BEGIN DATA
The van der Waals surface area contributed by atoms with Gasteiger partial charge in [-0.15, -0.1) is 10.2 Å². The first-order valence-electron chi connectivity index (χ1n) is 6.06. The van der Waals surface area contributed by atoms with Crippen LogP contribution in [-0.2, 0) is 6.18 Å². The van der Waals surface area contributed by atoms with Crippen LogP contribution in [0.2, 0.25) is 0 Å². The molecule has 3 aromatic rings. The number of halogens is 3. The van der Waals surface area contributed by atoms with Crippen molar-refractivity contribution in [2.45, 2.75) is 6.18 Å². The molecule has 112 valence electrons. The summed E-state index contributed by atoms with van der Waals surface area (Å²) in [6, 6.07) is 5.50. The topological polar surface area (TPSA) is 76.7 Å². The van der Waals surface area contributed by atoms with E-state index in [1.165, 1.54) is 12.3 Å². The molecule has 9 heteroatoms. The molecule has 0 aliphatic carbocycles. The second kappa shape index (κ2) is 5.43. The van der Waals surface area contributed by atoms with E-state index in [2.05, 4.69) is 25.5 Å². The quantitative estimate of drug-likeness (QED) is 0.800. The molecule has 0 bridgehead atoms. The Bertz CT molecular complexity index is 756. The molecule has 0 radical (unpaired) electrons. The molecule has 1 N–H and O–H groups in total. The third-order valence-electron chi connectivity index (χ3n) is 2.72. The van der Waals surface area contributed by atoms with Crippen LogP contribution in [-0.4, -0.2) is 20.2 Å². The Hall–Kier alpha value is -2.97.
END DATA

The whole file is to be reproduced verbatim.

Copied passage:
The van der Waals surface area contributed by atoms with Gasteiger partial charge in [-0.15, -0.1) is 10.2 Å². The first-order valence-electron chi connectivity index (χ1n) is 6.06. The van der Waals surface area contributed by atoms with Crippen LogP contribution in [-0.2, 0) is 6.18 Å². The van der Waals surface area contributed by atoms with Crippen LogP contribution in [0.2, 0.25) is 0 Å². The molecule has 3 aromatic rings. The number of halogens is 3. The van der Waals surface area contributed by atoms with Crippen molar-refractivity contribution in [2.45, 2.75) is 6.18 Å². The molecule has 112 valence electrons. The summed E-state index contributed by atoms with van der Waals surface area (Å²) in [6, 6.07) is 5.50. The topological polar surface area (TPSA) is 76.7 Å². The van der Waals surface area contributed by atoms with E-state index in [1.165, 1.54) is 12.3 Å². The molecule has 9 heteroatoms. The molecule has 0 aliphatic carbocycles. The second kappa shape index (κ2) is 5.43. The van der Waals surface area contributed by atoms with E-state index in [2.05, 4.69) is 25.5 Å². The quantitative estimate of drug-likeness (QED) is 0.800. The molecule has 0 bridgehead atoms. The Bertz CT molecular complexity index is 756. The molecule has 0 radical (unpaired) electrons. The molecule has 1 N–H and O–H groups in total. The third-order valence-electron chi connectivity index (χ3n) is 2.72. The van der Waals surface area contributed by atoms with Crippen LogP contribution in [-0.4, -0.2) is 20.2 Å². The Hall–Kier alpha value is -2.97.